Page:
Body imagery, the axis of sculptural and humanistic tradition, continues to shadow the work of New York artist Joel Shapiro. But he has learned to turn its inescapability against it. See his recent sculptures at the John Berggruen Gallery.
Perhaps our narrative habits of mind explain our inability to accept Shapiro's consistently untitled sculptures as abstract. Any given piece by him will show its abstract sides as we circle it. But sensitive viewers will feel the inner pull of those vantage points that least repel our projection of human content into these slyly non-referential structures.
Any sort of nominative title would doom to anecdotal cuteness a piece such as the small untitled 2011 white-patinated bronze that - all limbs and no head - pitches beyond the edge of a shoulder-high pedestal.
Just try describing Shapiro's pieces without resorting to figurative language. His art proves its value partly by making us uncomfortable with the vague, fantasy-ridden distinctions that we maintain between selves and things.
We might regard Shapiro's sculptures as monuments to the urgency of seeing things merely as they are. His connection to '60s minimalism persists in this reminiscence of the project to make objects stripped of everything extraneous and evocative.
Shapiro plays at staging narratable moments to provoke spasms of notional projection, the better to expose them to a heightened pressure of self-consciousness. They instruct us in the differences between seeing them as things and seeing something in them. They do not suggest that we ought to - or could - master either capability at the expense of the other, merely that the two must be held in balance. Precarious balance reappears throughout Shapiro's art, no matter how we interpret it.
Shapiro avoids topicality, but his art responds almost subliminally to large events. Work he showed at Berggruen several years ago, although unmistakably his, seemed to echo the "stress positions" aired during the public debate over torture as a tactic of antiterrorism.
Several more recent pieces showing now mirror popular consciousness of the global economy going over a cliff, as it began to do four years ago. One exceptionally literal stick figure of bronze beams cast from wood has a nearly life-size figure striding along as if nothing could possibly go wrong.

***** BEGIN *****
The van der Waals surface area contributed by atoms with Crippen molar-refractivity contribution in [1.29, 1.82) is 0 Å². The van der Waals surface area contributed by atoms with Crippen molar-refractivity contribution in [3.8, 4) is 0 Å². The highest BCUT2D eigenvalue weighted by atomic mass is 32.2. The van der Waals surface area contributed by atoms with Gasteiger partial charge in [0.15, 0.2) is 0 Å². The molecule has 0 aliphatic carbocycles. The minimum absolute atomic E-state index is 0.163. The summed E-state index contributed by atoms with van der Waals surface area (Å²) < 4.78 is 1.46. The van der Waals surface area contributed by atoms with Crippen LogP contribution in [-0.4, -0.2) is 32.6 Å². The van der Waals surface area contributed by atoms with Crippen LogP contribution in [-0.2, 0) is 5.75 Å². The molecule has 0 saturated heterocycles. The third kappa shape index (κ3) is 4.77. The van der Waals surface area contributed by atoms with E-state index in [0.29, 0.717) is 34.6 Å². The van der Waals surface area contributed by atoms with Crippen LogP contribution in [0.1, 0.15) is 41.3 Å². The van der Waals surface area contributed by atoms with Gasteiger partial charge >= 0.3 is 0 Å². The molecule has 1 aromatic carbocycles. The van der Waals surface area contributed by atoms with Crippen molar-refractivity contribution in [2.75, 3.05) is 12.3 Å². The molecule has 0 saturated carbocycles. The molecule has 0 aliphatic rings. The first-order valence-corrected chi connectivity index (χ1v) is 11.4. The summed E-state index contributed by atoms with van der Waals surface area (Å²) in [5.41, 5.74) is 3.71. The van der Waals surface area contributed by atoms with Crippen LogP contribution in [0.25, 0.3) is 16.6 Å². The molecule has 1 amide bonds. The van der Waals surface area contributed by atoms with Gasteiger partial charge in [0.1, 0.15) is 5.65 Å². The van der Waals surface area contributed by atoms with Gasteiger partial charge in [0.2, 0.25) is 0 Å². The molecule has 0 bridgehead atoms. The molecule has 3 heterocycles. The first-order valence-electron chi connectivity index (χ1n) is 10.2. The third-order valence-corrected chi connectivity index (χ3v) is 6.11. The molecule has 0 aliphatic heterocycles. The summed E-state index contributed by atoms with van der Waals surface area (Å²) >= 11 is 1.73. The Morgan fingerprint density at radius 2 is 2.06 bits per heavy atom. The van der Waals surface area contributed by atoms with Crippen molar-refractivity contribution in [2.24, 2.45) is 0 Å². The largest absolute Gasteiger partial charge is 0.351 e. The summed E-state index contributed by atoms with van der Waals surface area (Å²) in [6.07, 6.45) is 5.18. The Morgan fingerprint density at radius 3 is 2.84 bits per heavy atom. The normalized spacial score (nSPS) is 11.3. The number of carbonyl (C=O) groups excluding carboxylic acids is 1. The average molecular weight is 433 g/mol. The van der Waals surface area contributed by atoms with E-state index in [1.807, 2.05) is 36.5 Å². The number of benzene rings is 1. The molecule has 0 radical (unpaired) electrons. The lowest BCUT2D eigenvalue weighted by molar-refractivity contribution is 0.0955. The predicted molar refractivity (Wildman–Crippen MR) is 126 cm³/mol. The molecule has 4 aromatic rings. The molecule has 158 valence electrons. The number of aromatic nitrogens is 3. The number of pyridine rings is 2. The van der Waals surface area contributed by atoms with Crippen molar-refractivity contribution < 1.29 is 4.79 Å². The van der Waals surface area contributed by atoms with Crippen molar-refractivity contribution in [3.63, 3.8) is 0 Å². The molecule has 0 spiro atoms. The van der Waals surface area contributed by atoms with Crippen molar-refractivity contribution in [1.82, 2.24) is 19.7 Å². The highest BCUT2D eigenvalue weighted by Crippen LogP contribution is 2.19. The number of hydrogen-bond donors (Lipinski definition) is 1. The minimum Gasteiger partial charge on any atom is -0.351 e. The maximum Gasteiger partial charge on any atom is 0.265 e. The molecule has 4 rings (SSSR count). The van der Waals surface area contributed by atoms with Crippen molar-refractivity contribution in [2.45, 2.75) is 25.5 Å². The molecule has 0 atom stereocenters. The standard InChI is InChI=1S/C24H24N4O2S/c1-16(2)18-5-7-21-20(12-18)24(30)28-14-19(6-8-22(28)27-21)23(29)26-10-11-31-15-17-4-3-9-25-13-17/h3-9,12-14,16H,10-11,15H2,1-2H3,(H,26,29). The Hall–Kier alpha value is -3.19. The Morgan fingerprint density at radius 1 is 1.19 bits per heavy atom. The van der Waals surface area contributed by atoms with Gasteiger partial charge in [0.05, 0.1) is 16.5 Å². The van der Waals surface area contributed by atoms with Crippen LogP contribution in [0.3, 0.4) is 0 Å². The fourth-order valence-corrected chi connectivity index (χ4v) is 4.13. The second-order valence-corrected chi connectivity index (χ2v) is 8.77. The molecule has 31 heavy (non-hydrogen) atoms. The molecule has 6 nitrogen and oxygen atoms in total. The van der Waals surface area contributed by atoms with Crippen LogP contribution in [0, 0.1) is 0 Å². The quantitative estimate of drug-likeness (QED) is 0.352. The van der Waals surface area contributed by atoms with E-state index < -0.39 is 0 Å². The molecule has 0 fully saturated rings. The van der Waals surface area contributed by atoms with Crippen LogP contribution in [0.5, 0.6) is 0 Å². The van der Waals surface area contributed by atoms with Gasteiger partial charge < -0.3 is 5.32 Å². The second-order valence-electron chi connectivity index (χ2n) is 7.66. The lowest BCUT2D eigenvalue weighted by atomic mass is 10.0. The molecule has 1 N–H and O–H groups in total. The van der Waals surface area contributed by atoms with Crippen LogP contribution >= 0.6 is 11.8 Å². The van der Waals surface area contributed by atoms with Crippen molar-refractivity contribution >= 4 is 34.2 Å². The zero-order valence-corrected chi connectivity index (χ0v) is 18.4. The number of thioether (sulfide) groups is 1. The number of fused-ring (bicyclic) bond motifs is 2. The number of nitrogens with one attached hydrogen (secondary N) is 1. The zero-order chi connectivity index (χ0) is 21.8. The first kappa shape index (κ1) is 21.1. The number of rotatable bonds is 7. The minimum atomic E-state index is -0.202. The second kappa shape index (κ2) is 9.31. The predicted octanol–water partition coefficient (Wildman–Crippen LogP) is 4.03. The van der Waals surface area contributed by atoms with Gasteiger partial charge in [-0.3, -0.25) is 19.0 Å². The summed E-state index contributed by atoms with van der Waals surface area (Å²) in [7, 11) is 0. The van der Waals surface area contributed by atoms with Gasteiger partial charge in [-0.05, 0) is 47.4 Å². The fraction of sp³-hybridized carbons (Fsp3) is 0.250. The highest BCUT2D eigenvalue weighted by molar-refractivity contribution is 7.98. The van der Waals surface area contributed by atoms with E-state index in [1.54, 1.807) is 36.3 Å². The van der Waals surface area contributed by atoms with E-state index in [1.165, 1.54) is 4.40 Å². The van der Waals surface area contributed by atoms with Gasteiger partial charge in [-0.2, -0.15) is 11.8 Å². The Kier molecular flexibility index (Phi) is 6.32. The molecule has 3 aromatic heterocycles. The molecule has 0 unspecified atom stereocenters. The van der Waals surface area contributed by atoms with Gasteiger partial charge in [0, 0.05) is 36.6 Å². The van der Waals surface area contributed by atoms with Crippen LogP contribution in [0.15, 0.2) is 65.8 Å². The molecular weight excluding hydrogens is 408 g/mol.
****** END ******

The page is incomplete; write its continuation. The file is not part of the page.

Boyce at Altman Siegel: Early photographers liked to shoot sculpture because it stood still uncomplainingly for very long exposures. But probably no one else so far has reconciled sculpture and video - photography's descendant - as cleverly as San Franciscan Nate Boyce.
His new video pieces at Altman Siegel Gallery have it all. They acknowledge and exploit video as a hypnotic medium, whose sources in reality viewers can never know with certainty. They take us into a zone in which the language of description quickly loses traction, and several of them, such as "R-1" (2012), appear to depict sculptures.
"R-1" presents a golden form slowly rotating onscreen as if on an invisible spit. It looks like a chunk of abstract surrealism that might bring Henry Moore or Isamu Noguchi to mind. Reflected light ripples over the moving form, so nearly dissolving it at times as to make a viewer unsure whether digital animation morphs it as it revolves.
In fact, Boyce germinated "R-1" and several other pieces here by shooting sculptures that he carved from foam and gave a reflective finish. But the video medium, which he doctors by combining current and obsolete technologies, so digests the reality of the original object that we wonder in what sense, if any, we see "the same" form as it turns in virtual space.
The revolving views Boyce offers idealize the possibility of seeing sculpture in the round. But they also recall, almost parodically, the commodities revolving on turntables that we see so often in onscreen advertising.
Boyce has underlined the showroom reference of his work nearly to the point of mocking the gallery by fabricating slender custom supports for several of his industrial LCD screens.
Boyce shows a single sculpture, intriguing in its own right, and a couple of wall-bound structures that do not marry physical and depictive information very successfully.
But on the whole, what a debut!
Joel Shapiro: Sculpture and Drawings: Through May 12. John Berggruen Gallery, 228 Grant Ave., S.F. (415) 781-4629. www.berggruen.com.
Nate Boyce: Knockdown Texture: Video and sculpture. Through June 16. Altman Siegel Gallery, 49 Geary St., S.F. (415) 576-9300. www.altmansiegel.com.
Kenneth Baker is The San Francisco Chronicle's art critic. firstname.lastname@example.org
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